Nowhere to hide: how our daily lives are logged by computer
We're being tracked every time we make a call or use a smartphone app
Published 16/06/2014 | 02:30
WE are being tracked almost every minute of the day – with mobile phones revealing the most information, according to experts.
The Data Protection Commissioner Billy Hawkes (below) has already warned of a "crisis" if public bodies do not offer more protection for people's vital information.
Internet experts have pieced together how people provide information for the lucrative social media and retail industries free of charge, and in some cases unwittingly.
Your mobile phone reveals the most information about you, through your usage patterns and the data it sends and receives through the mobile phone network.
When you make or receive a call, text or email, use a smartphone app or access the internet, the time, location and relevant numbers or website addresses are logged by the network.
Still, for now at least, Irish law in the shape of the Communications (Retention of Data) Act 2011 remains in place.
Facebook has more than 2.2 million users here and retains a huge amount of information about each of them. We saw just how much in 2012 when an Austrian student requested all of the personal data Facebook held on him. It sent him 1,300 pages of data including data gathered from other people and information the company had generated itself such as GPS locations of where he was likely to have been.
A report released earlier this month by Vodafone, the largest mobile phone network here, revealed that it received 4,124 surveillance requests from the Government in the 12 months to the end of March, while Department of Justice figures suggest about 10,000 requests are made to all phone networks every year.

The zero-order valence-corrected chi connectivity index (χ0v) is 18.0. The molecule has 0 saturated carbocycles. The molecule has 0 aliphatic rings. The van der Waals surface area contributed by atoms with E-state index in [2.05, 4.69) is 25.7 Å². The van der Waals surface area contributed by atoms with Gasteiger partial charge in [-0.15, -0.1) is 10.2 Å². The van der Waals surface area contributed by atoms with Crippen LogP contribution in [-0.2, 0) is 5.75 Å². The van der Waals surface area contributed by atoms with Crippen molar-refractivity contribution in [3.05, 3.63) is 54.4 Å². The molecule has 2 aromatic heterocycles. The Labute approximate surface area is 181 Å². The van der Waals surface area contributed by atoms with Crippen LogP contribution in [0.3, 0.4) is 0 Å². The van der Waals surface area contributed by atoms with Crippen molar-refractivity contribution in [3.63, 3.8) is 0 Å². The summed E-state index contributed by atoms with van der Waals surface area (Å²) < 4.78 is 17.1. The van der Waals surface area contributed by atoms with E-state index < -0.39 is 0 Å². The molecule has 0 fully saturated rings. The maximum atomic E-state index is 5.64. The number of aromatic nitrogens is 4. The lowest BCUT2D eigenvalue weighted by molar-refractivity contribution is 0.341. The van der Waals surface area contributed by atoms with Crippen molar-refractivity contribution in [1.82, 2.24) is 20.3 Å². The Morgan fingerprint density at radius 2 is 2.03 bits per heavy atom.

It is impossible to say how narrow the scope of these requests was, as the Government refused to allow Vodafone to publish any more details of the request.
Information on your movements can also be accessed by foreign governments. The US government is locked in a legal battle with Microsoft because the US authorities want to read emails stored on computer servers in Dublin.
The information we, mostly unintentionally, reveal about ourselves can be valuable to different organisations for different reasons, and access to it is something that needs to be carefully and thoughtfully governed, as well as acknowledged by ourselves.
EU law seems to be evolving in favour of protecting our right to privacy, something that is of increasing concern to privacy campaigners in the light of revelations by US National Security Agency contractor Edward Snowden last year that the agency had been spying on people's communications through companies such as Google, Microsoft and Facebook.